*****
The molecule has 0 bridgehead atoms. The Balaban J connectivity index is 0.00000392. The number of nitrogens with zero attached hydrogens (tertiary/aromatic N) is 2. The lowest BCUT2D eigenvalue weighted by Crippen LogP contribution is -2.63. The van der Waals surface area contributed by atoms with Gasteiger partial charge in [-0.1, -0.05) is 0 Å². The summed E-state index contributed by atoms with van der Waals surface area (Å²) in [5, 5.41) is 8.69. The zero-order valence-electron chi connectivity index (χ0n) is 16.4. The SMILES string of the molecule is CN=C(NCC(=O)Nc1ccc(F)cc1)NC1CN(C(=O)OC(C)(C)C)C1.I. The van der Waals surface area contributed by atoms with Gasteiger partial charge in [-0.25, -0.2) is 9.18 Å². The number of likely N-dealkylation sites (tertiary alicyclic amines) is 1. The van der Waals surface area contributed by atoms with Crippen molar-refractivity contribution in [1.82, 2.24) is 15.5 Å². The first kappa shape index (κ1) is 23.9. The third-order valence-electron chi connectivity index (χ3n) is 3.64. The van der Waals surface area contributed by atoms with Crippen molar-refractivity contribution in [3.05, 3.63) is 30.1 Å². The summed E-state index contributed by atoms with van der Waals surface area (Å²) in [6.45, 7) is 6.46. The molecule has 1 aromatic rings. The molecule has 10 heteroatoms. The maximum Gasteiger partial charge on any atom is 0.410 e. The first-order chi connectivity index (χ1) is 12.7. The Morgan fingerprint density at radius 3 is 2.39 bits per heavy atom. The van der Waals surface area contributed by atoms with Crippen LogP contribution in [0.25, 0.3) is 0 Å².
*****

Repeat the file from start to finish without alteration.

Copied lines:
The molecule has 0 bridgehead atoms. The Balaban J connectivity index is 0.00000392. The number of nitrogens with zero attached hydrogens (tertiary/aromatic N) is 2. The lowest BCUT2D eigenvalue weighted by Crippen LogP contribution is -2.63. The van der Waals surface area contributed by atoms with Gasteiger partial charge in [-0.1, -0.05) is 0 Å². The summed E-state index contributed by atoms with van der Waals surface area (Å²) in [5, 5.41) is 8.69. The zero-order valence-electron chi connectivity index (χ0n) is 16.4. The SMILES string of the molecule is CN=C(NCC(=O)Nc1ccc(F)cc1)NC1CN(C(=O)OC(C)(C)C)C1.I. The van der Waals surface area contributed by atoms with Gasteiger partial charge in [-0.25, -0.2) is 9.18 Å². The number of likely N-dealkylation sites (tertiary alicyclic amines) is 1. The van der Waals surface area contributed by atoms with Crippen molar-refractivity contribution in [1.82, 2.24) is 15.5 Å². The first kappa shape index (κ1) is 23.9. The third-order valence-electron chi connectivity index (χ3n) is 3.64. The van der Waals surface area contributed by atoms with Crippen molar-refractivity contribution in [3.05, 3.63) is 30.1 Å². The summed E-state index contributed by atoms with van der Waals surface area (Å²) in [6.45, 7) is 6.46. The molecule has 1 aromatic rings. The molecule has 10 heteroatoms. The maximum Gasteiger partial charge on any atom is 0.410 e. The first-order chi connectivity index (χ1) is 12.7. The Morgan fingerprint density at radius 3 is 2.39 bits per heavy atom. The van der Waals surface area contributed by atoms with Crippen LogP contribution in [0.25, 0.3) is 0 Å².